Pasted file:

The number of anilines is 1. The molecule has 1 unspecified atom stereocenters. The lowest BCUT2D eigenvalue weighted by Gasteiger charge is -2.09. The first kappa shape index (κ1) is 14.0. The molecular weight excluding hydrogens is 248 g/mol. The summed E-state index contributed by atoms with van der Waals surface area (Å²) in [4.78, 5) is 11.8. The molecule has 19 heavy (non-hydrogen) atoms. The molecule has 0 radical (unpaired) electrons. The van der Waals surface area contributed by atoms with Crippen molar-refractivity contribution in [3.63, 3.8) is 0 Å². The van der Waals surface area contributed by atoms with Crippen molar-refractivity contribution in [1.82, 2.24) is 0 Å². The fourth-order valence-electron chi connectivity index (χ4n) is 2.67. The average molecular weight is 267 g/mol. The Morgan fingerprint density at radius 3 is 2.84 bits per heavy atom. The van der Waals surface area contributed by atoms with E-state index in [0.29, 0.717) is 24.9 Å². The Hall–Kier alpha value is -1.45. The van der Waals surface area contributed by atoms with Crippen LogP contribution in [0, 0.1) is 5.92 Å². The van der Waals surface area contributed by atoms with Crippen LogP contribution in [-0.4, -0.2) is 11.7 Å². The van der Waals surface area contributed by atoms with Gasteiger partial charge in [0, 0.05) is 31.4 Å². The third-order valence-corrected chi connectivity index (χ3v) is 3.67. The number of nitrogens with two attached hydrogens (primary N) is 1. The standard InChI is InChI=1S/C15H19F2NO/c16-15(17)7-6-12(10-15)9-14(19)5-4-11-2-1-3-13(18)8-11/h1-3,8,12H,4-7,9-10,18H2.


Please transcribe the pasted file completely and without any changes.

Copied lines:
The number of anilines is 1. The molecule has 1 unspecified atom stereocenters. The lowest BCUT2D eigenvalue weighted by Gasteiger charge is -2.09. The first kappa shape index (κ1) is 14.0. The molecular weight excluding hydrogens is 248 g/mol. The summed E-state index contributed by atoms with van der Waals surface area (Å²) in [4.78, 5) is 11.8. The molecule has 19 heavy (non-hydrogen) atoms. The molecule has 0 radical (unpaired) electrons. The van der Waals surface area contributed by atoms with Crippen molar-refractivity contribution in [3.63, 3.8) is 0 Å². The van der Waals surface area contributed by atoms with Crippen molar-refractivity contribution in [1.82, 2.24) is 0 Å². The fourth-order valence-electron chi connectivity index (χ4n) is 2.67. The average molecular weight is 267 g/mol. The Morgan fingerprint density at radius 3 is 2.84 bits per heavy atom. The van der Waals surface area contributed by atoms with E-state index in [0.29, 0.717) is 24.9 Å². The Hall–Kier alpha value is -1.45. The van der Waals surface area contributed by atoms with Crippen LogP contribution in [0, 0.1) is 5.92 Å². The van der Waals surface area contributed by atoms with Crippen LogP contribution in [-0.4, -0.2) is 11.7 Å². The van der Waals surface area contributed by atoms with Gasteiger partial charge in [0, 0.05) is 31.4 Å². The third-order valence-corrected chi connectivity index (χ3v) is 3.67. The number of nitrogens with two attached hydrogens (primary N) is 1. The standard InChI is InChI=1S/C15H19F2NO/c16-15(17)7-6-12(10-15)9-14(19)5-4-11-2-1-3-13(18)8-11/h1-3,8,12H,4-7,9-10,18H2.